Multifocal implants can help correct vision both at distance and for near activities.  These intraocular implants can work well for patients who wish to be less dependant on glasses for both distance and near.  I am cautious about recommending these intraocular implants due to the potential for decreased contrast sensitivity and difficulty with night driving.

The Symfony implant corrects vision provides more of a continuous vision by using an extended range of focus technology.  This lens will be a good option for patients who have a desire to be less dependent on glasses for all activities.  It does not run the same risk of halos and glare.

Staying Educated

It is important that I continue to learn and evolve the technology that I utilize.  This will provide my patients with the best outcomes possible.

Alaina Kronenberg, M.D.
Cataract Specialist
Comprehensive Ophthalmologist
Dearborn, Michigan 48126


What to expect with cataract surgery

What to expect with Cataract Surgery

Now that you are ready to have cataract surgery what can you expect?

Cataract surgery is an outpatient operation often performed at ambulatory surgical centers.  Dr. Stanley Grandon and I perform ours at the Dearborn Surgical Center. cataract surgery

Preparation for Cataract Surgery

We ask you to instill drops for the 3 days prior to your surgical date.  One of the drops is an antibiotic and the other is an anti inflammatory drop.  You typically cannot eat or drink for several hours before the operation.  When you arrive at the Dearborn Surgical Center, we ask that you bring a driver with you.

When you arrive at the surgical center you will be asked to change into a gown.  You will receive medication to dilate the pupils and be seen by the anesthesia staff.  During the operation you will feel no pain.  You will receive sedation to make you comfortable.  In most cases, surgery is performed without a numbing injection.  Surgery usually takes less than 20 minutes.

After your Cataract Surgery

After your cataract surgery you can expect the vision to be a bit blurry as the eye heals and adjusts.  Most of the time cataract surgery does not require a bandage.  It is normal to feel a scratchy or foreign body sensation in the eye.  Dr. Stanley Grandon and I will have you continue the antibiotic drop, the anti inflammatory drop and we will add a steroid drop.  It is very important to continue to use these drops as directed after your operation for the eye to heal properly.

Post Op Visits

You can expect to come in for a check up to our office the day after your operation.  We ask you to bring your drops with you for that visit.  Most day to day activities can be resumed immediately.  You will then return to our office approximately one week after your operation and then at one month.  If necessary, we can perform surgery on your other eye 1-2 weeks after the first eye as long as the first eye is healing well.  A prescription for new glasses (if necessary) will be given at your one month post op visit.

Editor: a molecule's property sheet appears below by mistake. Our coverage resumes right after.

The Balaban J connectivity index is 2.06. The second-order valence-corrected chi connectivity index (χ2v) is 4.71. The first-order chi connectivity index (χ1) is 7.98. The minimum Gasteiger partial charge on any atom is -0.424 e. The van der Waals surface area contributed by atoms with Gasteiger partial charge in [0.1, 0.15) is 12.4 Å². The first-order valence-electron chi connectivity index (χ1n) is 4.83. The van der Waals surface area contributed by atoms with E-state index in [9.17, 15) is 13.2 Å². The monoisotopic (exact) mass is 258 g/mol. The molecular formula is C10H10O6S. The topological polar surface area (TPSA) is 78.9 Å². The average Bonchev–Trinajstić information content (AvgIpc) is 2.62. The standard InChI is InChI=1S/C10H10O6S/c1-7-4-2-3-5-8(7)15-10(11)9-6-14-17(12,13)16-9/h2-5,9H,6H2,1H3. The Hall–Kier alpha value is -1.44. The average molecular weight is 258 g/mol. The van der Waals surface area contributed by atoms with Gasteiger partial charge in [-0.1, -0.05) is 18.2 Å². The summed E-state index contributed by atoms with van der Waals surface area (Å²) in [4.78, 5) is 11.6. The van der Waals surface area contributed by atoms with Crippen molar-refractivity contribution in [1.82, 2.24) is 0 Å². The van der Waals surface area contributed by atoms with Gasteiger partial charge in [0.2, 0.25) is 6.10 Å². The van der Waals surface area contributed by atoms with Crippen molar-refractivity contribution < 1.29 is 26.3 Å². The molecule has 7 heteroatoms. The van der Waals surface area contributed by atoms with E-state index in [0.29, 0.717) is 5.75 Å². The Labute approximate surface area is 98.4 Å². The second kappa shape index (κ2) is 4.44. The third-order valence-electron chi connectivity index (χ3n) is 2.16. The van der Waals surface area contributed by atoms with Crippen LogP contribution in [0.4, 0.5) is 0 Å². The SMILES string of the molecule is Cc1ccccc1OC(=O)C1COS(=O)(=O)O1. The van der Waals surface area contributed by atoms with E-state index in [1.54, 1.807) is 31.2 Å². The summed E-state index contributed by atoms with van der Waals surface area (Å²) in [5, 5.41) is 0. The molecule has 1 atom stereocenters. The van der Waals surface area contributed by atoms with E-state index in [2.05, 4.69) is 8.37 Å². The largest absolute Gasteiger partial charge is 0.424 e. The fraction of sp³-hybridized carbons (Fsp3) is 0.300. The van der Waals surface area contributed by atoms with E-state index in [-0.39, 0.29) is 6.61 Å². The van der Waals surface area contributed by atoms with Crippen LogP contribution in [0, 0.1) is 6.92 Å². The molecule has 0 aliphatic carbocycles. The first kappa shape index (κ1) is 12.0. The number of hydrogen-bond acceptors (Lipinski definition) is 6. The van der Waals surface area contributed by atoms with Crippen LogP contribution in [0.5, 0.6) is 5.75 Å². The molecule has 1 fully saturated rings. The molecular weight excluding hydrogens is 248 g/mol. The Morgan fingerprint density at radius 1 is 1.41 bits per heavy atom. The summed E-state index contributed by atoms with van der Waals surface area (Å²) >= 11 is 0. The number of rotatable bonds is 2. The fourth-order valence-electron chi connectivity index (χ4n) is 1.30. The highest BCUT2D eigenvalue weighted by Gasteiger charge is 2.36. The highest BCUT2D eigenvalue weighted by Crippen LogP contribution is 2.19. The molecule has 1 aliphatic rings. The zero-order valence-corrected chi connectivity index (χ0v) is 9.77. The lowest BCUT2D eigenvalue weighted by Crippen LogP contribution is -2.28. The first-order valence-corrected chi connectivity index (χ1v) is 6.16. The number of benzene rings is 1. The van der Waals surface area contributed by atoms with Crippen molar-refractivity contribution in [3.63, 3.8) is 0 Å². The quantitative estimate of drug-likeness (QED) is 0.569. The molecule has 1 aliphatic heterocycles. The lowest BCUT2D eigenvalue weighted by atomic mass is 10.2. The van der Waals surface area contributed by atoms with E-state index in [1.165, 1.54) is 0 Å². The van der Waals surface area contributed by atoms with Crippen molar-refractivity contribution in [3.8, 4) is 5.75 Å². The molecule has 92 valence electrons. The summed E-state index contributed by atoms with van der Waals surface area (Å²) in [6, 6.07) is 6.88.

Alaina Kronenberg, M.D.
Cataract Specialist
Comprehensive Ophthalmologist
Dearborn, Michigan 48126


Cataract Evaluation

Cataract Evaluation

If you have been previously diagnosed with a cataract or if you feel you are experiencing blurry vision, a comprehensive eye examination is important.  The examination can determine if the cataract is the source of your visual complaints.  If the cataract is the source of your complaints, we can complete a cataract evaluation and discuss with you the option of cataract surgery.

Most people develop a cataract as they get older.  Cataract surgery is recommended when the cataract is interfering with your day to day activities.  Patients may experience difficulty driving especially at night or in the rain and bright sunlight.

Examination

A comprehensive eye examination involves checking your visual acuity, refracting to see if new eyeglasses can improve your vision, a slit lamp examination and a dilated examination.  Dr. Stanley Grandon and I will also take a comprehensive medical history.  This is done to assess for any conditions that would increase the risk of a problem during cataract surgery.

If  the cataract if the cause of your visual complaints, Dr. Stanley Grandon and I will discuss with you the risks and benefits of cataract surgery as part of the cataract evaluation.  We will take the time to discuss implant options with you.  For example, if you have astigmatism you may be a candidate for a toric implant to correct the astigmatism.  If you have a desire to be less dependent on glasses for near activities, you may be a candidate for a presbyopic implant that allows some vision for near and intermediate activities.

Scheduling Cataract Surgery

If you decide to schedule the cataract operation, we will take measurements to determine the implant type and power to use.  The entire cataract evaluation can take approximately 2 hours time.  You will read and sign informed consent paperwork.  Our surgical schedulers will provide prescriptions for drops to be used before and after cataract surgery.  They will go over all of the details of what to expect the day of your operation.  You will need to have a driver bring you to the Dearborn Surgical Center on the day of your surgery.

Alaina Kronenberg, M.D.
Cataract Specialist
Comprehensive Ophthalmologist
Dearborn, Michigan 48126